Page:The Works of Lord Byron (ed. Coleridge, Prothero) - Volume 3.djvu/261

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CANTO I.]
229
THE CORSAIR.


II.

Such were the notes that from the Pirate's isle
Around the kindling watch-fire rang the while:
Such were the sounds that thrilled the rocks along,
And unto ears as rugged seemed a song!
In scattered groups upon the golden sand,
They game—carouse—converse—or whet the brand;
Select the arms—to each his blade assign,
And careless eye the blood that dims its shine; 50
Repair the boat, replace the helm or oar,
While others straggling muse along the shore;
For the wild bird the busy springes set,
Or spread beneath the sun the dripping net:
Gaze where some distant sail a speck supplies,
With all the thirsting eye of Enterprise;
Tell o'er the tales of many a night of toil,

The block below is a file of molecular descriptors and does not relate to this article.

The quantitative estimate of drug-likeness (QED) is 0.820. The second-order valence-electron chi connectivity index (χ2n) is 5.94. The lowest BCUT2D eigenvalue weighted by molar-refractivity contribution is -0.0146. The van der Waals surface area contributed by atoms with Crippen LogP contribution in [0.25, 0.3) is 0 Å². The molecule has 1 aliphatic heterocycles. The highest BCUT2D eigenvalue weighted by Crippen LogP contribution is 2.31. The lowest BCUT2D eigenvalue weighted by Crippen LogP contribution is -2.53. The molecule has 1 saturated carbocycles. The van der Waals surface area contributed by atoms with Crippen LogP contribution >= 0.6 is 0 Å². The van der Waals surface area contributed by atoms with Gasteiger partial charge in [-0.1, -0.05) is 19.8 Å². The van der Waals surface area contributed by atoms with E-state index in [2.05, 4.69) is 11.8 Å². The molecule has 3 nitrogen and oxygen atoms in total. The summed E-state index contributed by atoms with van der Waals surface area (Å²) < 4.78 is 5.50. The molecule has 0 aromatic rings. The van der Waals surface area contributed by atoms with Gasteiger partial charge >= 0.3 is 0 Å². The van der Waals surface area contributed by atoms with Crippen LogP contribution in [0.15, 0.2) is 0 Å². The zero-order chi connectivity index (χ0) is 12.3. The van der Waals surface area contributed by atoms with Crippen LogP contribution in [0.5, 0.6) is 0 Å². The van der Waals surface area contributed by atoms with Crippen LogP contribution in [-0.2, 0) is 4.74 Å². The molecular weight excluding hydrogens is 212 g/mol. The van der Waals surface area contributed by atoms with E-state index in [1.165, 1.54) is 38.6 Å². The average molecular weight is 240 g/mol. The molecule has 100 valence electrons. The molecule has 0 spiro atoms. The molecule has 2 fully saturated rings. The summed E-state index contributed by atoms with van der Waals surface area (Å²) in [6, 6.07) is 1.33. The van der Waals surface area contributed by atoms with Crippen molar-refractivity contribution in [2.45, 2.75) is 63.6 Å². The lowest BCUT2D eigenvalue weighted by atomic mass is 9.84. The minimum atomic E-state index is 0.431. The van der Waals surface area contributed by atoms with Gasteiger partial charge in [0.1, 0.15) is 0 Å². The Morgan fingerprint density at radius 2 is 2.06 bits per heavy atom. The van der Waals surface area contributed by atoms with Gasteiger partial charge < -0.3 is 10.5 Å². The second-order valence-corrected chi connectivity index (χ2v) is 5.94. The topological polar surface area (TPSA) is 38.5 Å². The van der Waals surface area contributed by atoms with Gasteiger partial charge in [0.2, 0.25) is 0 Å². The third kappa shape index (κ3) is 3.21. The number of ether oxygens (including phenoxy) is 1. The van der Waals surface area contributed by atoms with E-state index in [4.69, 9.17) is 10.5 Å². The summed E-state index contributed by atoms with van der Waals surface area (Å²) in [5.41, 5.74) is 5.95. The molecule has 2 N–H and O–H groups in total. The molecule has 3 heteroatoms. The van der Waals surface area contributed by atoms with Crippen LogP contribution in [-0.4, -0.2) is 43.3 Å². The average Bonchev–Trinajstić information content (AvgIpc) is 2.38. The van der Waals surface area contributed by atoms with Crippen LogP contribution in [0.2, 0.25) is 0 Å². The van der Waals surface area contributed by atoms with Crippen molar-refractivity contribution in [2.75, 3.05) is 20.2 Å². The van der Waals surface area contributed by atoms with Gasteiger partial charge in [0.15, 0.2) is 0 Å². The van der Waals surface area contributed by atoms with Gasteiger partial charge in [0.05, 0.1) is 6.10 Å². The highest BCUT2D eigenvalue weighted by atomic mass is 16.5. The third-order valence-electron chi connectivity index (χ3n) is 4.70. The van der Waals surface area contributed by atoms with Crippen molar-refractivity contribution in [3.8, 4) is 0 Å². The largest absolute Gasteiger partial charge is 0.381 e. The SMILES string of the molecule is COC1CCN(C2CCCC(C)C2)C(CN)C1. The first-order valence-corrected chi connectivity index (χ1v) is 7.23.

And marvel where they next shall seize a spoil:
No matter where—their chief's allotment this;
Theirs to believe no prey nor plan amiss. 60
But who that Chief? his name on every shore
Is famed and feared—they ask and know no more.
With these he mingles not but to command;
Few are his words, but keen his eye and hand.
Ne'er seasons he with mirth their jovial mess,
But they forgive his silence for success.
Ne'er for his lip the purpling cup they fill,
That goblet passes him untasted still—
And for his fare—the rudest of his crew
Would that, in turn, have passed untasted too; 70
Earth's coarsest bread, the garden's homeliest roots,
And scarce the summer luxury of fruits,
His short repast in humbleness supply
With all a hermit's board would scarce deny.